Your tendons help your brain understand how to balance
We rarely hear of the need to keep our tendons healthy. But we know that our balance gets worse as we age. The things we need to do to keep our tendons healthy also help us better sense the position and movement of our joints.
As we age, our ability to sense the position and movement of our joints degrades, even in very active older people. This loss is more severe in inactive people and leads to a less stable gait and more falls.
This is why it helps to think of regular daily exercise as a means of living longer better by avoiding falls - and also looking better longer with an upright posture. Your aim is not to build muscles and exhaust yourself; it is to improve your balance. In doing that, you'll need to build more muscle, but that outcome is a side-effect.
The best program to combat loss of balance is a combination of aerobic, balance and strength exercises. This combination keeps our tendons healthy, as well as our ligaments and muscles.
And it will reignite your joy of movement
If you don't know where to start with exercise, and exercise doesn't excite you, then you're not alone. I have something for your that is so simple that you'll love it. In fact, it is so simple that this one of my shortest articles.
Despite its simplicity, it will make a big difference in helping you live longer better.
If you can do one, I'll show you to get to 15
Pull-ups are a fantastic pull exercise, and we don't do enough pull exercises. That's why we see so many rounded-hunched shoulders in the gym, and they look bad on men and even worse on women (because it makes them look so much older).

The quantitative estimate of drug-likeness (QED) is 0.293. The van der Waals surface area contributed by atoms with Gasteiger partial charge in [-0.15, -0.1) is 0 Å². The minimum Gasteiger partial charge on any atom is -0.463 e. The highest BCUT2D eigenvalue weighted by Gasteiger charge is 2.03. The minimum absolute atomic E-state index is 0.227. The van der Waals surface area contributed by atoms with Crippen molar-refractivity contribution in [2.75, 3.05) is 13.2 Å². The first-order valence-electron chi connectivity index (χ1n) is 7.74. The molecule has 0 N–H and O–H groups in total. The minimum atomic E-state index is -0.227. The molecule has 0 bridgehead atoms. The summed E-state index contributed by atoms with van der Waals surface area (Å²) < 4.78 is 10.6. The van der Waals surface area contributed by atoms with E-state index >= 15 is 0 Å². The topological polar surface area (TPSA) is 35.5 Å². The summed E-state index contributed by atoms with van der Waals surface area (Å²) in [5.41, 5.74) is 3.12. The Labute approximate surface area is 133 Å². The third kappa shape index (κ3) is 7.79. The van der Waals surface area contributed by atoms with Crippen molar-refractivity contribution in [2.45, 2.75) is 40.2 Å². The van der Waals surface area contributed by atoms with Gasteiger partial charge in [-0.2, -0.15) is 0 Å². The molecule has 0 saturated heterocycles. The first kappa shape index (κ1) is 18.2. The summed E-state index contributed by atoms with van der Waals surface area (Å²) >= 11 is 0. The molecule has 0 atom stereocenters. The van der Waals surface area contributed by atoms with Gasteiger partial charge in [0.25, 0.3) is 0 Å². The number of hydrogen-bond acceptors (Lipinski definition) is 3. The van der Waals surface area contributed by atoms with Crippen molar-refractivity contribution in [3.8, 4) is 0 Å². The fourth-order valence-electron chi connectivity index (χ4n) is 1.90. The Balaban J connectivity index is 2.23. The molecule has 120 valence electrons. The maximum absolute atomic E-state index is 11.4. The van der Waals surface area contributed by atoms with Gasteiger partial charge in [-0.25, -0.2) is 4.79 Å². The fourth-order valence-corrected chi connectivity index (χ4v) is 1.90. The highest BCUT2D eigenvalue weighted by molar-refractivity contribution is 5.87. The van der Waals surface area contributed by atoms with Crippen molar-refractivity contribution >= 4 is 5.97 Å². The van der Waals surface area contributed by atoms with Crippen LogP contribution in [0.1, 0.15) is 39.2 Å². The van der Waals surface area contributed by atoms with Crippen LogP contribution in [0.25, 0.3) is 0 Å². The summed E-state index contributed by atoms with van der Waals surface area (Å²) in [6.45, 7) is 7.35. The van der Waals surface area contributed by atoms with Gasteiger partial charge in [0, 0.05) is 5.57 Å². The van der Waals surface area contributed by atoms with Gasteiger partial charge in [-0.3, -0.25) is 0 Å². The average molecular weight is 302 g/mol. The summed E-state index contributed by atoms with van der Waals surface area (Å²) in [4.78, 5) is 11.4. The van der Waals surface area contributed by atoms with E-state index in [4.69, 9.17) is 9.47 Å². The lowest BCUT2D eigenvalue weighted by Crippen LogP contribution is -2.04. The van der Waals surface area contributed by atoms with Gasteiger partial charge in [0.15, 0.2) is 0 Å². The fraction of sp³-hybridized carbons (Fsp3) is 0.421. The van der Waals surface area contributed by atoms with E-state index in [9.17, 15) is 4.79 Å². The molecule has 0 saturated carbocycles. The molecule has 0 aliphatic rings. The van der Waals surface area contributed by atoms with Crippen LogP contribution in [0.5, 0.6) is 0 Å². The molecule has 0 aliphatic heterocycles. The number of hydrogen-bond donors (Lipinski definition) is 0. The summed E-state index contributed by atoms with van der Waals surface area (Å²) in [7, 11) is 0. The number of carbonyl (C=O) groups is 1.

It's a shame to see people putting in all that work and building a poor posture instead of a stronger one. Pulls-ups develop a more robust and more attractive posture. If you can do one proper pull-up, I'll show you how to build that up to 15.
If you weigh the same and your muscles are shrinking, then you are adding fat
Since the lockdown began, I have had to stop doing my more intense strength exercises at the gym - I used to go three times weekly. Like you, I've read that our muscles "turn to fat" when we stop exercising.
That's a scary thought, especially after 20 years of progressively building my muscular strength and endurance.
There's good news and bad news. The good news is that our muscles don't turn to fat - that's not even remotely true. The bad news is that our bodies will accumulate more fat if we continue to eat the same amount as we did with more muscle.
I Discovered Bulgarian Squats #AtHome For Balance And Strength
When you're over 50 you need to pay attention to exercises which improve your (deteriorating) balance. It's time to forget the split training days and to concentrate on the split squats - in particular the Bulgarian Split Squat.
Some say that the Bulgarian Split Squat (BSS) is the King of single-leg exercises. That's a beautiful thing. All the more so during these #StayAtHome times because it's an exercise that you can easily do at home.